Over the years, I’ve developed some tips that are unique for each of these types of interviews:

Phone Interviews

  • Ask if it’s possible to get the questions in advance. If they can provide them, jot down notes, but do NOT read from your notes during the actual interview.
  • Dress just as you would for a face-to-face interview. It will make you feel more confident and professional.
  • Make sure you have a phone line that is reliable. If you have a bad cell connection where you live, consider investing in a landline.
  • If you are already employed, avoid conducting phone (or video) interviews at your place of employment if at all possible.
  • Make your phone location as quiet as possible. If your cell phone is reliable and your office or home is full of noisy colleagues, children, or pets, consider sitting in your parked car. The soundproofing is usually rather effective.
  • If using your cell, turn off your ringer after you receive the call to avoid additional interruptions from text messages, Facebook updates, etc.
  • Don’t talk endlessly for each question. Have a succinct answer of one-two minutes and then just STOP talking. Without the paralinguistic cues of an in-person audience, a lot of phone interviewees will just ramble for five-six minutes. If the search committee has more follow-up questions, they’ll ask.
  • Don’t freak out when you don’t hear lots of nods and yeses and other good-answer clues you’d normally get in a face-to-face interview. Just wait for the next question.

Video Interviews

  • As with phone interviews, don’t do this at work if you already have a job, unless your personal computer is just not up to the job.
  • Make sure to accept the search committee member’s contact request well in advance of your interview. (And if they forget to send it to you, email them to ask for it at least a day in advance.)
  • Test your technology several days before the interview, to be sure it works. Make sure to test your audio AND video.
  • Set the camera angle on your computer. If using a laptop, consider setting it on a stack of books, so the search committee isn’t looking up your nose.
  • Set your stage. Arrange the background so it is not distracting or overly obvious or super-ridiculous messy. Bookcases are easy. Your Japanese wall hanging when you’re applying for a Japanese art position might be overkill. I forgot to arrange my setting once, and a search committee got a pretty sweet view of the giant, blue cat condo my cats use.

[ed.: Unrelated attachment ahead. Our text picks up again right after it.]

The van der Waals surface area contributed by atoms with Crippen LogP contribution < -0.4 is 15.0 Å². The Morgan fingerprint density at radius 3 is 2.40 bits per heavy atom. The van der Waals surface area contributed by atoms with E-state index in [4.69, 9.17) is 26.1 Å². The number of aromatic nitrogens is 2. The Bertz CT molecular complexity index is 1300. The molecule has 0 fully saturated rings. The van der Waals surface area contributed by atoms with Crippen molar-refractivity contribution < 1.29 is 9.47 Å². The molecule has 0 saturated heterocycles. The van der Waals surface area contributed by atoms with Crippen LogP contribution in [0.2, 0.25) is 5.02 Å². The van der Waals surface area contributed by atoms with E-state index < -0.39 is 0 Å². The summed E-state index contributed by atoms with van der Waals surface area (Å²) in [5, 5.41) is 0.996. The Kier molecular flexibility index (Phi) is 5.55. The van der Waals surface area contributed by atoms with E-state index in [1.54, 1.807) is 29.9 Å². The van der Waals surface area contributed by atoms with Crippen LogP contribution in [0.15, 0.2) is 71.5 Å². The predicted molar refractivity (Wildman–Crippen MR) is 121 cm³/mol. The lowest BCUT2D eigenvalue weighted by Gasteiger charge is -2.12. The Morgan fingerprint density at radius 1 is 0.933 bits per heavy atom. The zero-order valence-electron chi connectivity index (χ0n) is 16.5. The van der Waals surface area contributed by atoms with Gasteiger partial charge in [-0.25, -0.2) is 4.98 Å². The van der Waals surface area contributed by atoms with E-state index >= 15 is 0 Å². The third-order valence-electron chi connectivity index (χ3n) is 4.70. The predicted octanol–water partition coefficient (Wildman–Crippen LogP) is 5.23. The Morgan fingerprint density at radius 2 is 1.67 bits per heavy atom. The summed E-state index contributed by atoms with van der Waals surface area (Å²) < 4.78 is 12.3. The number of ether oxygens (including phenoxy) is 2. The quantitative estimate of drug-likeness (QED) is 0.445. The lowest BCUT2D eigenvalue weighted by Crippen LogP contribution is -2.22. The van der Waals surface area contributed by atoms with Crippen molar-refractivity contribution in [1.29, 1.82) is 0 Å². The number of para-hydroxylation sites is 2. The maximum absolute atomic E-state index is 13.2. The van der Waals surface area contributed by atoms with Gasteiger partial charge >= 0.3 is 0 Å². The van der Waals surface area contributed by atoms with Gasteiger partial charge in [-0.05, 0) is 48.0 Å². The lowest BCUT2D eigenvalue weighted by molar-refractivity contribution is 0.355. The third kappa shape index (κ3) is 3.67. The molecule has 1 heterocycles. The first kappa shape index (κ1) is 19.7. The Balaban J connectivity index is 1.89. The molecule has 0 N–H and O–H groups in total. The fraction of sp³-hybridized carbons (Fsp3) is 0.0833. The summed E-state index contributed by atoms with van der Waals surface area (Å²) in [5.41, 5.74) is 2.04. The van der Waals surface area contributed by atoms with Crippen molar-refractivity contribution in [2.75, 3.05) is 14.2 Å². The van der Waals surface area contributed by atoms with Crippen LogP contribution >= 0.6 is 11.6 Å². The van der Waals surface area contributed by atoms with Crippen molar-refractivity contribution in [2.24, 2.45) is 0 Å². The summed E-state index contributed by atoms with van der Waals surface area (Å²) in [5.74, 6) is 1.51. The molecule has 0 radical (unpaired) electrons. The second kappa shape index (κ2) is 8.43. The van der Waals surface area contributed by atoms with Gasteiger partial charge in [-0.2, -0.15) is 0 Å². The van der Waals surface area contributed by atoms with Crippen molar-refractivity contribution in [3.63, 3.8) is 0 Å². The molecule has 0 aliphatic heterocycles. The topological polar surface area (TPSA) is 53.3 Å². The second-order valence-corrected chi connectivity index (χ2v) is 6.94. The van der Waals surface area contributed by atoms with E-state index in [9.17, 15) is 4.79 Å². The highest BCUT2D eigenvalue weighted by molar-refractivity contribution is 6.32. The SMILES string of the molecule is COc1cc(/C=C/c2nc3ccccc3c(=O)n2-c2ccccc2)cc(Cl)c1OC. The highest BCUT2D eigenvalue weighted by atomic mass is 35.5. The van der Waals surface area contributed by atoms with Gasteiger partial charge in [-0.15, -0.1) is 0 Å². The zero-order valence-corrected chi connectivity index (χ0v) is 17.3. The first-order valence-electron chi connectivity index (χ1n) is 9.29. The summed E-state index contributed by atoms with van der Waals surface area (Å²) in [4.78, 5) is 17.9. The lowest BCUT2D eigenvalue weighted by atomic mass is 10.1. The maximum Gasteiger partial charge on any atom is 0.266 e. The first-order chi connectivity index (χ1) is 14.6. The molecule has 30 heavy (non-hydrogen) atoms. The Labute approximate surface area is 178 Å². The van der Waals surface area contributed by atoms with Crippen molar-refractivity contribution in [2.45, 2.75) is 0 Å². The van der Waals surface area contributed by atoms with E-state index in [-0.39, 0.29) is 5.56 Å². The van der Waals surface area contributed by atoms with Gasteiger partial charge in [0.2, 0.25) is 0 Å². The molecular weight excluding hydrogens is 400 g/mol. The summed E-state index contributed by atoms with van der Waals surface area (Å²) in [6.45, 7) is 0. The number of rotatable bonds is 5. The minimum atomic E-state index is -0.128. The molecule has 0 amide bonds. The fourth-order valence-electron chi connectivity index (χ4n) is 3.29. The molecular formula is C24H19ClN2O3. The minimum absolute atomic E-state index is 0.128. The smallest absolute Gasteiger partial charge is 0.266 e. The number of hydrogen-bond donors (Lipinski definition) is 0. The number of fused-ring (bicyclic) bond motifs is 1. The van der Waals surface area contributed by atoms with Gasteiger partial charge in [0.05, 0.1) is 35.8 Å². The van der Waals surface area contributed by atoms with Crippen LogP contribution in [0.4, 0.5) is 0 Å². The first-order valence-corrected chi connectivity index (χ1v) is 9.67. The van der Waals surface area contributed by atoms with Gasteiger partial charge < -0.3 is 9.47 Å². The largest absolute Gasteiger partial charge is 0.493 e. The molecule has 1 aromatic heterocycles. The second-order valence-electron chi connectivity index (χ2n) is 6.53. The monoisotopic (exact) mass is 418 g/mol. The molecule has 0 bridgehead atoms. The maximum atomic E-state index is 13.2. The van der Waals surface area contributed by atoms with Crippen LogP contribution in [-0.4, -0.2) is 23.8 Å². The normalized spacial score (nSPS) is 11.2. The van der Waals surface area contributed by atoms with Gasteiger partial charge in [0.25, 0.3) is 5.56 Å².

• Check the lighting. Windows and lamps in the camera’s sightline will produce awful glares.
  • If you’re interviewing from home, keep the dogs, cats, children, parents, spouses, etc., at least TWO rooms away from you. One room just isn’t enough, because they can knock, claw, bark, and hiss and still be heard behind that closed door. Again, this is a lesson learned from embarrassing, cat-fighting experience.
  • Do not wear your mullet outfit (business on top, pajamas on the bottom) to a video interview. While super comfortable, you never know when you’ll have to get up to make the cats stop fighting in the next room.
  • If you use Google Hangouts instead of Skype or Webex or another video-conferencing system, keep in mind that those are not private sessions and that anyone can join a hangout. Let it be the committee’s responsibility for policing the interview.
  • Close or hide or practice not looking at the little video window of yourself. It’s SUPER obvious when you do.

Elsewhere I’ve written tips about interviewing in face-to-face settings, so I won’t repeat those tips here. If you don’t have a job mentor at your department, politely ask several faculty members yourself. But you’ll only need 20 to 30 minutes to conduct a brief interview and 10 minutes to get feedback from the mock committee members. For virtual mock interviews, job mentors might also consider arranging faculty from other institutions to participate as well, which will give more realistic practice. The point is, in all cases — whether you’re interviewing (or hoping to interview) by phone, or by video — practice does make perfect! Or at least better-prepared.



Next Story

More from Career Advice